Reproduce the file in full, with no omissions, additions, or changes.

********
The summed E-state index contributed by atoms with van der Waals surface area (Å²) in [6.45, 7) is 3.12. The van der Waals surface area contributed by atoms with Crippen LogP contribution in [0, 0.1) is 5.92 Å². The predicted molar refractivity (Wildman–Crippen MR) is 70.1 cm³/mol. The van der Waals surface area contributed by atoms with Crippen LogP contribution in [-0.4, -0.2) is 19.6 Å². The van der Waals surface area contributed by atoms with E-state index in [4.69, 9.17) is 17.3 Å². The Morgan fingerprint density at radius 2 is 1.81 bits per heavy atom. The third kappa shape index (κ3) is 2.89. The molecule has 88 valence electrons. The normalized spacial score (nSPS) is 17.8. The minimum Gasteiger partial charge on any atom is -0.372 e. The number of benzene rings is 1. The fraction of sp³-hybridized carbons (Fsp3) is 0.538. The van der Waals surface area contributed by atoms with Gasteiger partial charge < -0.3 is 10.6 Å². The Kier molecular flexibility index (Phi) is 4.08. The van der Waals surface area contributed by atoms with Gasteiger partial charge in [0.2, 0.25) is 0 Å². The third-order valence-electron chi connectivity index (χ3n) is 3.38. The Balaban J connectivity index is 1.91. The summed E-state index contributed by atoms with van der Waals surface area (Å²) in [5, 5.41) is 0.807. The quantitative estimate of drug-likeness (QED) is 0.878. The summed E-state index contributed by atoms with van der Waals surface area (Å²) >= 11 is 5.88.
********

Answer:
The summed E-state index contributed by atoms with van der Waals surface area (Å²) in [6.45, 7) is 3.12. The van der Waals surface area contributed by atoms with Crippen LogP contribution in [0, 0.1) is 5.92 Å². The predicted molar refractivity (Wildman–Crippen MR) is 70.1 cm³/mol. The van der Waals surface area contributed by atoms with Crippen LogP contribution in [-0.4, -0.2) is 19.6 Å². The van der Waals surface area contributed by atoms with E-state index in [4.69, 9.17) is 17.3 Å². The Morgan fingerprint density at radius 2 is 1.81 bits per heavy atom. The third kappa shape index (κ3) is 2.89. The molecule has 88 valence electrons. The normalized spacial score (nSPS) is 17.8. The minimum Gasteiger partial charge on any atom is -0.372 e. The number of benzene rings is 1. The fraction of sp³-hybridized carbons (Fsp3) is 0.538. The van der Waals surface area contributed by atoms with Gasteiger partial charge < -0.3 is 10.6 Å². The Kier molecular flexibility index (Phi) is 4.08. The van der Waals surface area contributed by atoms with Gasteiger partial charge in [0.2, 0.25) is 0 Å². The third-order valence-electron chi connectivity index (χ3n) is 3.38. The Balaban J connectivity index is 1.91. The summed E-state index contributed by atoms with van der Waals surface area (Å²) in [5, 5.41) is 0.807. The quantitative estimate of drug-likeness (QED) is 0.878. The summed E-state index contributed by atoms with van der Waals surface area (Å²) >= 11 is 5.88.